Jack Goldingham Newsom discusses the financial education curriculum.

What is it about financial education that makes it effective? It is based on assumptions including individual ownership, for-profit business, rational decision making, and viewing oneself as a consumer who manoeuvres in the economic spaces by finding the best deals Interestingly, those who already share the assumptions of the financial system are much more likely to take and use the financial education programmes that we have in New Zealand.

But what about those who come from cultural backgrounds where individualism isn’t at the heart of their worldview, such as Māori and Pasifika people? What about those for whom putting together at least $200,000 for a mortgage on a house is unrealistic? What about the fact that each purchase of a plastic good, a new car, an air-conditioning unit, is sending us closer to environmental oblivion and an estimated 5 degrees of warming by the year 2200? What about the fact that when we want something, we don’t research all the options because we’ve already formed our tastes and preferences based on things other than a budget?

Well, what about all of that? For many students passing through financial education systems at the present time, this is their reality when they leave school. They are not homo economicus as their economics textbook might tell them; rather they are complex and embedded relational beings who are always in and responding to their environment.

It seems fairly clear to me that teaching students how mortgages work for their future nuclear family to buy a house, and how to invest $100,000 on the share market, leans heavily on a reality that just will not exist for many people. Those things are unattainable and unrealistic, and to be teaching these skills as ‘normal behaviours’ is setting students up to fail when, despite their hard work, they cannot achieve these goals through no fault of their own.

If the point of financial education is to prepare students for the financial environment they will be in after school, and to lead to futures of high financial wellbeing (recognising that this doesn’t mean everyone is rich, rather that everyone is relatively satisfied and able to respond to financial changes), then we cannot continue teaching this.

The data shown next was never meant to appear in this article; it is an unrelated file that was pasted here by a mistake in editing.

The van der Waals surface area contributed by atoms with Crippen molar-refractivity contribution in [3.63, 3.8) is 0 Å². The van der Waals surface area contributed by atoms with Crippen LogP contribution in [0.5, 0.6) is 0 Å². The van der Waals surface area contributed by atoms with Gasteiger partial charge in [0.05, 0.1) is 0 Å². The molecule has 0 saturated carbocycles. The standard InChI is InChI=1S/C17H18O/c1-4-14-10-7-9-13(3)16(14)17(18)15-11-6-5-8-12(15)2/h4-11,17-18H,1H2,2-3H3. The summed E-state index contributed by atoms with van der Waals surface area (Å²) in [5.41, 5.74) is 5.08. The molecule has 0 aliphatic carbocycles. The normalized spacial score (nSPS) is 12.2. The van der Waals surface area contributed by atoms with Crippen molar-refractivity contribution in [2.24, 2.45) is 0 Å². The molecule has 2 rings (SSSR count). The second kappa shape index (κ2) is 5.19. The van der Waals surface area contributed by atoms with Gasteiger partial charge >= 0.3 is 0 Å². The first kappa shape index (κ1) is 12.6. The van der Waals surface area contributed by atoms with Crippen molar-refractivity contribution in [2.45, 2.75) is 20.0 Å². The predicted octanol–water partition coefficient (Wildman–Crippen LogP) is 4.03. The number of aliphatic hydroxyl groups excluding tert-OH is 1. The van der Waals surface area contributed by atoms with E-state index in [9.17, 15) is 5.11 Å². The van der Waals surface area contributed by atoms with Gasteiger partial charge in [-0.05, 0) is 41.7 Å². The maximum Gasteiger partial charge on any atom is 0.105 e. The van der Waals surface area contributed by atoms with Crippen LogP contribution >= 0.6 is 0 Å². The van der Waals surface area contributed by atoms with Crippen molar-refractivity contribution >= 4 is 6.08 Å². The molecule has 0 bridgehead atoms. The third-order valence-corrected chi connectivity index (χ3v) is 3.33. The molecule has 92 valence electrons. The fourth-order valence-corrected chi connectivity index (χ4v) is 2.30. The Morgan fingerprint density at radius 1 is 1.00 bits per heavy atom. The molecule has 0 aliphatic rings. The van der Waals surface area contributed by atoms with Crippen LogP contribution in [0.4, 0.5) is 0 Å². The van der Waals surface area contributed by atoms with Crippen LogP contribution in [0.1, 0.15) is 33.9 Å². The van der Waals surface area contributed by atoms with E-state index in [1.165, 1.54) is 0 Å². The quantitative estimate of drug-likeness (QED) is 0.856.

I’ve been doing some research into what this financial reality might look like. It became clear that we are not always rational and we do not always have rational preferences among a given set of outcomes. We sometimes make emotional or moral decisions. Optimisation of utility and profit are not our only goals as consumers; rather, we strive for equality, political justice, ecological respect, and to maintain the environmental conditions necessary for life, within the resource limits.

We do not act independently in an empty space; rather, we act within an environment, which includes friends and family, culture and religion, advertising and media, and more. Our desires and our interaction with financial products and services do not always come from individual will, but from cultural and social practices, and, as is largely the case with Māori and Pasifika communities (but also with other cultural groups), the financial offerings themselves are not aligned with the cultural principles and expectations that form these worldviews.